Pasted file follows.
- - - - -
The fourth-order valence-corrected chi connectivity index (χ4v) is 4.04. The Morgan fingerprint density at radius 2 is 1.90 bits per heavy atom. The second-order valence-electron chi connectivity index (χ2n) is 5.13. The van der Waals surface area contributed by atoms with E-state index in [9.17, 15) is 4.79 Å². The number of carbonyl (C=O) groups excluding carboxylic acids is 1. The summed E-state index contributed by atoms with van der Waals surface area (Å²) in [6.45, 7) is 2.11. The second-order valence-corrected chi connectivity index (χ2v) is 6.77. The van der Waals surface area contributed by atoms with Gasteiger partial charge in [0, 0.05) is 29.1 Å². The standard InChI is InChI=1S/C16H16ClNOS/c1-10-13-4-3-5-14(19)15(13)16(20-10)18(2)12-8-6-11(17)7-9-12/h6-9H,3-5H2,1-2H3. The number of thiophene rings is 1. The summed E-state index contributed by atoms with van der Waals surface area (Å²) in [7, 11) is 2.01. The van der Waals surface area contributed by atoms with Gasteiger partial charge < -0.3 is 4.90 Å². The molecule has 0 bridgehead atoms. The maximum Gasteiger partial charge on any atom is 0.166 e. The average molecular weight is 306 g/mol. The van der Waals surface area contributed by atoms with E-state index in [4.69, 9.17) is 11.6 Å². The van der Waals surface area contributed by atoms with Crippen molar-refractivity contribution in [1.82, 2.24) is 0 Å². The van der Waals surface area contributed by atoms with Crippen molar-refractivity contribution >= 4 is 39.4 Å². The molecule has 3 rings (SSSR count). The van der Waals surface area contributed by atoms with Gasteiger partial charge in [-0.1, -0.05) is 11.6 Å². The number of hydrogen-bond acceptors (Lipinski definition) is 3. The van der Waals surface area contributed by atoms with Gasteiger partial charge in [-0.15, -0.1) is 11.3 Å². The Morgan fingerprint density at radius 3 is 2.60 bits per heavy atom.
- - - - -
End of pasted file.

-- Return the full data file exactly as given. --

The fourth-order valence-corrected chi connectivity index (χ4v) is 4.04. The Morgan fingerprint density at radius 2 is 1.90 bits per heavy atom. The second-order valence-electron chi connectivity index (χ2n) is 5.13. The van der Waals surface area contributed by atoms with E-state index in [9.17, 15) is 4.79 Å². The number of carbonyl (C=O) groups excluding carboxylic acids is 1. The summed E-state index contributed by atoms with van der Waals surface area (Å²) in [6.45, 7) is 2.11. The second-order valence-corrected chi connectivity index (χ2v) is 6.77. The van der Waals surface area contributed by atoms with Gasteiger partial charge in [0, 0.05) is 29.1 Å². The standard InChI is InChI=1S/C16H16ClNOS/c1-10-13-4-3-5-14(19)15(13)16(20-10)18(2)12-8-6-11(17)7-9-12/h6-9H,3-5H2,1-2H3. The number of thiophene rings is 1. The summed E-state index contributed by atoms with van der Waals surface area (Å²) in [7, 11) is 2.01. The van der Waals surface area contributed by atoms with Gasteiger partial charge < -0.3 is 4.90 Å². The molecule has 0 bridgehead atoms. The maximum Gasteiger partial charge on any atom is 0.166 e. The average molecular weight is 306 g/mol. The van der Waals surface area contributed by atoms with E-state index in [4.69, 9.17) is 11.6 Å². The van der Waals surface area contributed by atoms with Crippen molar-refractivity contribution in [1.82, 2.24) is 0 Å². The van der Waals surface area contributed by atoms with Crippen molar-refractivity contribution >= 4 is 39.4 Å². The molecule has 3 rings (SSSR count). The van der Waals surface area contributed by atoms with Gasteiger partial charge in [-0.1, -0.05) is 11.6 Å². The number of hydrogen-bond acceptors (Lipinski definition) is 3. The van der Waals surface area contributed by atoms with Gasteiger partial charge in [-0.15, -0.1) is 11.3 Å². The Morgan fingerprint density at radius 3 is 2.60 bits per heavy atom.